Henry Paulson wants the $350 billion still left in the TARP funding from Congress. He says the last part of the first $350 billion is going to Detroit.
His logic seems to be that something terrible could happen in the next thirty days and that he needs the dry powder just in case.
Since most of Congress has not liked the way Paulson spent the first round of money, there may be some disagreement about him picking up the remainder.
According to The Wall Street Journal, "It is clear that Congress will need to release the remainder of the TARP to support financial market stability," Mr. Paulson said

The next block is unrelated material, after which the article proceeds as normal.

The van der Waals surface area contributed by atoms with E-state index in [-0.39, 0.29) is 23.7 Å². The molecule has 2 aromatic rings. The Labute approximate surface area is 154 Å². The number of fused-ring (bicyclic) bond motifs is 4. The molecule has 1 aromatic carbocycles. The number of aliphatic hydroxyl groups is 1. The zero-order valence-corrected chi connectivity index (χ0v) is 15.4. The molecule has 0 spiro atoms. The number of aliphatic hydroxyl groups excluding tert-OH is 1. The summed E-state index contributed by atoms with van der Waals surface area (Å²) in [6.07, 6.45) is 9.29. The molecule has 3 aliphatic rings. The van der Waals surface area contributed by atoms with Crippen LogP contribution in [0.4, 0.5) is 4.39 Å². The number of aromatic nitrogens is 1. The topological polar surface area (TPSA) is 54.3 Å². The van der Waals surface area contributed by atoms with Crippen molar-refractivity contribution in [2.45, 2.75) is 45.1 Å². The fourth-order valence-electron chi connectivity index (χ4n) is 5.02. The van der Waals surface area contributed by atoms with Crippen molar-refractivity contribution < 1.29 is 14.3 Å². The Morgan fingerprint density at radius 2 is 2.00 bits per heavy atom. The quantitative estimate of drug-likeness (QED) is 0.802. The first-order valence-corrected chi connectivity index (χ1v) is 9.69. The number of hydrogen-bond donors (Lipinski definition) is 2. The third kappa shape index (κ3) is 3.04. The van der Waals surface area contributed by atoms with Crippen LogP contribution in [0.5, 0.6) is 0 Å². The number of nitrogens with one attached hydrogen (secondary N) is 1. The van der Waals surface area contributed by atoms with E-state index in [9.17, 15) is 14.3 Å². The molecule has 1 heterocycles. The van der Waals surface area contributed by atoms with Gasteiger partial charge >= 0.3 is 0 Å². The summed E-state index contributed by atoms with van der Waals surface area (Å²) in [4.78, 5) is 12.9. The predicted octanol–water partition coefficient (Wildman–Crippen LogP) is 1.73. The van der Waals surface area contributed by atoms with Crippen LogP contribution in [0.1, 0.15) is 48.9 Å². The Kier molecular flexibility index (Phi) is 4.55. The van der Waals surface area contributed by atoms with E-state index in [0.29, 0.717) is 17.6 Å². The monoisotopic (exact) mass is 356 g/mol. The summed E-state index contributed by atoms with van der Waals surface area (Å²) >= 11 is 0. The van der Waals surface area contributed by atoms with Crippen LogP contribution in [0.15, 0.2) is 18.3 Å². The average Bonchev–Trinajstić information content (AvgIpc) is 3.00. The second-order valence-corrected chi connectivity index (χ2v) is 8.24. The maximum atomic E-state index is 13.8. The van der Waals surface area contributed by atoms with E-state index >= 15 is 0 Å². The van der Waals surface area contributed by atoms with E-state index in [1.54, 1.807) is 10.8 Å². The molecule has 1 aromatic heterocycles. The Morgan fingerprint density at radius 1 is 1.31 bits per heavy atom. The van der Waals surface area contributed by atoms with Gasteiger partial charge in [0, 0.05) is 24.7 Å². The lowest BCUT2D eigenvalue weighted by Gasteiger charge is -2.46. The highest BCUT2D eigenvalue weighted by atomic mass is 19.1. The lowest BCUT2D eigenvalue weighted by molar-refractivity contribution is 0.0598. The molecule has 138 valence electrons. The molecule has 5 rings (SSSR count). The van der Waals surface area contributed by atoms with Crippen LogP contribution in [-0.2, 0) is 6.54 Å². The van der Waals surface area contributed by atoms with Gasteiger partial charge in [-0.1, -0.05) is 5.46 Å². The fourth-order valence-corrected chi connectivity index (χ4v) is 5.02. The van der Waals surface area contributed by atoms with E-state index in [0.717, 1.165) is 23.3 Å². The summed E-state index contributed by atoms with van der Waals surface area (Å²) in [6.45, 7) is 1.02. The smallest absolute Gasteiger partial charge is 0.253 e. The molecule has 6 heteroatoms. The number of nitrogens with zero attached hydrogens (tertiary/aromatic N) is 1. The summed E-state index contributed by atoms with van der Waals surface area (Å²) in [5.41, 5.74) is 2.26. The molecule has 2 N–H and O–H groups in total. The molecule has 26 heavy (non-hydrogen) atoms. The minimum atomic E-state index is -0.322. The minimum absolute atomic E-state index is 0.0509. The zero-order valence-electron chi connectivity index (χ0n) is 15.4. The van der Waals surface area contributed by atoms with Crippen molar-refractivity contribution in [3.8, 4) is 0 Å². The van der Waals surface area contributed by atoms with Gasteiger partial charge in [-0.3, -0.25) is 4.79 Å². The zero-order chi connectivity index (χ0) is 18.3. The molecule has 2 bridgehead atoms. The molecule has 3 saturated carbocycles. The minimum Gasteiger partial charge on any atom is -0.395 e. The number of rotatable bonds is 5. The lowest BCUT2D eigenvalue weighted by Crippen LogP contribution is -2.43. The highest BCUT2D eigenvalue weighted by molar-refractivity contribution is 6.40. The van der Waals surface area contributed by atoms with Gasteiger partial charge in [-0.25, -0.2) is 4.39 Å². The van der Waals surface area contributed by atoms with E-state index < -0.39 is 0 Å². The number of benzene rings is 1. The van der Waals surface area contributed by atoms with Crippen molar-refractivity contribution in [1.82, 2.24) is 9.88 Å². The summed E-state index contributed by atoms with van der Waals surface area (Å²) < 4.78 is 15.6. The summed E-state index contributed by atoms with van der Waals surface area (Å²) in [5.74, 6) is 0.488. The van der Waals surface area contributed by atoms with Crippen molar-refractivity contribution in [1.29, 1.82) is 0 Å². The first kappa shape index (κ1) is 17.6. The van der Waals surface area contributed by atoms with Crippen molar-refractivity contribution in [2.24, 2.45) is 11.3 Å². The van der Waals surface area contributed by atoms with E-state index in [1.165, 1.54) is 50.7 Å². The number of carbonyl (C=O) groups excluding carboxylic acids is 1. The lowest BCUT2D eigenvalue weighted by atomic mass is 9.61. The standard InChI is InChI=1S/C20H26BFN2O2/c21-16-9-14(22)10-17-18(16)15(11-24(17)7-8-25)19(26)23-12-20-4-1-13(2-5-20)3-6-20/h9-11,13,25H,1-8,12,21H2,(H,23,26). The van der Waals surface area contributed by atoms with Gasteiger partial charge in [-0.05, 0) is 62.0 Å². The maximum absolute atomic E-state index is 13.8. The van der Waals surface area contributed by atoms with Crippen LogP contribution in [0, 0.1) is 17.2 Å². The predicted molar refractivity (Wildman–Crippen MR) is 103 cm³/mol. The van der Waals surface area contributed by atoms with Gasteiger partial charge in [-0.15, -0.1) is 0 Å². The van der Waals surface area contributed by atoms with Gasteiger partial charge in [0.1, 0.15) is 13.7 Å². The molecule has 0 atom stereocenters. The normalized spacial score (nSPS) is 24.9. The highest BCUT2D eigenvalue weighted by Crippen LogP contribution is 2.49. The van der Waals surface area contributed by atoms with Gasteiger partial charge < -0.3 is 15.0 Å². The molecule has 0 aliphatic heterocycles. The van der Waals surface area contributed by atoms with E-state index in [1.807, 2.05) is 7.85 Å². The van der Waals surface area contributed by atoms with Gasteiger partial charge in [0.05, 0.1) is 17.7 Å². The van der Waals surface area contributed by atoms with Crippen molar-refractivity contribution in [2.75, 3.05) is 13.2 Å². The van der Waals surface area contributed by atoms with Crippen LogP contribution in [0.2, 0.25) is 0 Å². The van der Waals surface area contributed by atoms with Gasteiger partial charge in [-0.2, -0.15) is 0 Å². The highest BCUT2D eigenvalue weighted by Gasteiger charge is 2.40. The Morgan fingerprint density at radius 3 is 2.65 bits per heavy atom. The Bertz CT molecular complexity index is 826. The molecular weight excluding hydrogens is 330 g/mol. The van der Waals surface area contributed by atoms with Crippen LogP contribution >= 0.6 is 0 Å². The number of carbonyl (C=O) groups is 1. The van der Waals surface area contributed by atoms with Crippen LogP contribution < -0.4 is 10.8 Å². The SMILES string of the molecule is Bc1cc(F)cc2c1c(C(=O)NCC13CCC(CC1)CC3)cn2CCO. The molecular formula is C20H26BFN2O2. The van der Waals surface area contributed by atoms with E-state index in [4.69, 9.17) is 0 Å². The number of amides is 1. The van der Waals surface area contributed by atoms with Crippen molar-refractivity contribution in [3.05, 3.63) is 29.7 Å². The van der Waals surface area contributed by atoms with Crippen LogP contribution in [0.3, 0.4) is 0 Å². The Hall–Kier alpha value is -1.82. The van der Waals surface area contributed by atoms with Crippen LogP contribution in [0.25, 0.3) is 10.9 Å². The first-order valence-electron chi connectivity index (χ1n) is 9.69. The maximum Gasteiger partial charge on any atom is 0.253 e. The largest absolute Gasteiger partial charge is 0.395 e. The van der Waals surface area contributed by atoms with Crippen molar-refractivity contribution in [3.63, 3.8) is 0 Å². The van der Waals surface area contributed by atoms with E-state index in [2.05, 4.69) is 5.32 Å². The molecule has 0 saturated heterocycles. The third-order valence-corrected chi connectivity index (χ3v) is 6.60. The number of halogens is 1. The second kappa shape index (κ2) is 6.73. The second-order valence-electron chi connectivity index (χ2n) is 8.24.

Paulson has not been using the money for its original purpose, which was to buy toxic assets from financial firms. He no longer needs to help The Big Three. He does not have enough time to use the capital to buy home mortgages or help homeowners refinance.
The head of the Treasury does have one very compelling argument for getting his hands on the cash. There could be another failure in confidence in one or more of the US banks. Just this morning S&P made ratings cuts on eleven banks, among them some of the largest financial firms in the world including Citigroup (C), Bank of America (BAC), and Well Fargo (WFC). The news pushed Citi down as low as $7, after closing yesterday at $7.43.
Paulson’s reasoning may be that the trouble that hit Citi two months ago and the problems which Bear Stearns, Lehman, Wachovia, and Washington Mutual experienced all happened in a matter of days.
It is not likely, but another American bank could need a large slug of cash sometime in the next few weeks.
Douglas A. McIntyre